And Workin' Mama, this is a total derailment of your intent. Let me know if you'd like me to edit/delete my comment. ❤

I don't know anything about him outside of the handful of articles I've read on the Godless in Dixie blog. In this article in particular, though, it's much what rsc2a said: he's setting up a strawman to knock down while taking pot shots at Evangelicals all the way through. He maligns us as manipulators or manipulated, paranoid, ruled by fear, and unable to think for ourselves. The picture he paints is far from gracious. He accuses us of losing our heads over a non-existent Bogeyman while himself painting us as the Bogeyman.

Some of his criticisms have merit, as I addressed in my earlier post, but the vitriol throughout poisons the message to anyone in the group he's criticizing. To me it seems more aimed at tearing down Evangelicals than actually trying to make them think through things.


RE: Faith in Faith itself - Dr. Jezebel - 08-15-2018

Ah. I see. I think he's talking from his personal experience, and it's almost identically comparable to the stripe of Fundamentalism I experienced, but I can understand why those whose experiences were less extreme would find Neil's arguments either hyperbolic or disingenuous and pointedly accusatory rather than educational.


RE: Faith in Faith itself - Workin' Mama - 08-15-2018

Regardless of what one may think of the author's personality, writing style, attitude towards his former religious community (the evangelical community), etc., I think it's fair to say that he was sincere in his former faith. He addresses this in other posts -- how he was very passionate about his faith, went to seminary, studied apologetics, taught Sunday school and was otherwise heavily involved in church. When he started to doubt the faith, he tried to hang on to it tooth and nail.  In fact, he thinks that he lost his faith because of those things, not in spite of them. So if he's knocking down a strawman, at least it seems to be a strawman that he himself once believed in with great sincerity.

What I found interesting about this particular article is that attempts to address the essence of faith, which is what I want to talk about. I don't necessarily agree with all of his conclusions -- after all, I'm still a Christian. But I've wrestled with many of the same questions myself. The article also addresses the faith/works dichotomy.

What is faith, anyways?

Perhaps it is similar to wonder and beauty and romance and the wind, in that it defies being captured. It cannot be forced, fabricated, measured, mass produced, distilled and put in a bottle like essential oils, or sold in the health food store for $21.99. Nor can it be put on a CD and given away at a mega-church youth rally. Maybe it's a gift, like that magical moment on a summer evening when the night locusts are singing in the woods behind you, and you see the sun setting beyond a huge field of ripe corn.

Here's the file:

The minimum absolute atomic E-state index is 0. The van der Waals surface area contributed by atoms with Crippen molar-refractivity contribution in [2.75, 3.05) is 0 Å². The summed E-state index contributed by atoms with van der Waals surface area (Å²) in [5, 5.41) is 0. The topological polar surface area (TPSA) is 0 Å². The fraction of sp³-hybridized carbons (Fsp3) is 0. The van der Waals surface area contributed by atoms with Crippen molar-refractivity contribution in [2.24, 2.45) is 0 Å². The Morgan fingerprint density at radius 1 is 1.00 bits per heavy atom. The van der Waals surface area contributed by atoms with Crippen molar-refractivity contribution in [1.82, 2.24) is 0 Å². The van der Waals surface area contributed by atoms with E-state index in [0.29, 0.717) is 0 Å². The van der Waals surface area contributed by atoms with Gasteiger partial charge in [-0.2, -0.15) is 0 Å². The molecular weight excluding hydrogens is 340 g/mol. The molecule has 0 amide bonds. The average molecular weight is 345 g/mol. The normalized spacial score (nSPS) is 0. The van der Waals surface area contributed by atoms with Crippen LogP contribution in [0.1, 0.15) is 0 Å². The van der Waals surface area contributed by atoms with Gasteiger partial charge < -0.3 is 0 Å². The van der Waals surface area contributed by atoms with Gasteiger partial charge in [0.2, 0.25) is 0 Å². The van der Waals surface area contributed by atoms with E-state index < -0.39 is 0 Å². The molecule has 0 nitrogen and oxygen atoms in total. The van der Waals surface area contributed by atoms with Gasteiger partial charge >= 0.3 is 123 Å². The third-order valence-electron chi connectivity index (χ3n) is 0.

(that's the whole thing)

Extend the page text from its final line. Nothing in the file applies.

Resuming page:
The Hebrews author calls it "the substance of things hoped for" and "the evidence of things not seen." These words raise more questions then they answer, but I like them a whole lot better than the fundegelical "chair" illustration -- you know, the illustration that you believe the chair will hold your weight, so you sit down in it.

Is faith belief? What happens when you can no longer believe all of the things that you used to? Can you force yourself to believe that the sky is red, even as you stand there looking up at a blue sky?

Is faith trust? I like that definition better. But what happens when life makes you wonder if God really has your best interest at heart? Do you just keep on telling yourself that "God is good, and things will work out for the best"? Is that what faith is?

Is faith obedience? Does it mean that you trust God enough to follow his commands? Is this the resolution of the faith/works dichotomy? It makes sense at face value. But what are God's commands? Many people read the Bible, and come away with different conclusions as to what the Christian life should look like.

I've boiled it down to this: Christ has saved me, and his work is sufficient, regardless of my ability (or lack thereof) to formulate, believe, and adhere to every minute detail of proper theology. Good works are a result and an overflow of faith, and should focus on the basics, such as loving one's neighbor and caring for the needy (as taught in the four Gospels and in the book of James, as well as other scriptures).

It's like this:
Me: I have so many doubts! I must be losing my faith -- or terribly backslidden!
Also me: I am becoming less and less certain about all but the most important things. That's OK. That's good! I'm peeling back the unneeded layers, like a dirty onion freshly dug from the garden.
Also me: Maybe I have to lose my faith to find it.


RE: Faith in Faith itself - Workin' Mama - 08-15-2018

Quote:myotch wrote --
It’s an interesting take. In the IFB and even going into fundegelicalism, I was often overwhelmed at the amount of ‘work’ it took to sustain “faith”:

Yeah, that's kind of how I feel. Tired of working so hard at having enough faith. I'm glad that only a mustard seed is required.


RE: Faith in Faith itself - Dr. Jezebel - 08-16-2018

I tried to hold on to my faith tooth & nail, as well. It just... dissipated. I wanted to believe so badly. And then other Christians would chastise me for having doubts & accuse me of being backslidden or allowing Satan to have a foothold in my life. Which was the opposite of encouraging and helpful.

I finally got to the point where I couldn't accept things without evidence anymore.